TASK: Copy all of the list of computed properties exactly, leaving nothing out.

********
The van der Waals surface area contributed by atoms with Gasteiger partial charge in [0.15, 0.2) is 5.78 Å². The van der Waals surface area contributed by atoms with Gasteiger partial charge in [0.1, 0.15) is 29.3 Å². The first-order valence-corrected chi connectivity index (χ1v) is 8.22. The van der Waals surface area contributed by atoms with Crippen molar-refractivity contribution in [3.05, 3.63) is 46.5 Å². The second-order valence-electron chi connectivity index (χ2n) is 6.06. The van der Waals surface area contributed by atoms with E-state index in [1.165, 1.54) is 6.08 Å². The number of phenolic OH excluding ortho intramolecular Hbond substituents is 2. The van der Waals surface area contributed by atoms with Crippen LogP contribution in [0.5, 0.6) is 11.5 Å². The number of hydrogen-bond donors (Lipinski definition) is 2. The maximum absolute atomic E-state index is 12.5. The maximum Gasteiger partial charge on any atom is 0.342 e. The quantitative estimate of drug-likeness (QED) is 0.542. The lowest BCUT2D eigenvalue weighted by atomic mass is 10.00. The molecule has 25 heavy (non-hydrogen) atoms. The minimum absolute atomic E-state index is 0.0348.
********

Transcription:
The van der Waals surface area contributed by atoms with Gasteiger partial charge in [0.15, 0.2) is 5.78 Å². The van der Waals surface area contributed by atoms with Gasteiger partial charge in [0.1, 0.15) is 29.3 Å². The first-order valence-corrected chi connectivity index (χ1v) is 8.22. The van der Waals surface area contributed by atoms with Crippen molar-refractivity contribution in [3.05, 3.63) is 46.5 Å². The second-order valence-electron chi connectivity index (χ2n) is 6.06. The van der Waals surface area contributed by atoms with E-state index in [1.165, 1.54) is 6.08 Å². The number of phenolic OH excluding ortho intramolecular Hbond substituents is 2. The van der Waals surface area contributed by atoms with Crippen LogP contribution in [0.5, 0.6) is 11.5 Å². The number of hydrogen-bond donors (Lipinski definition) is 2. The maximum absolute atomic E-state index is 12.5. The maximum Gasteiger partial charge on any atom is 0.342 e. The quantitative estimate of drug-likeness (QED) is 0.542. The lowest BCUT2D eigenvalue weighted by atomic mass is 10.00. The molecule has 25 heavy (non-hydrogen) atoms. The minimum absolute atomic E-state index is 0.0348.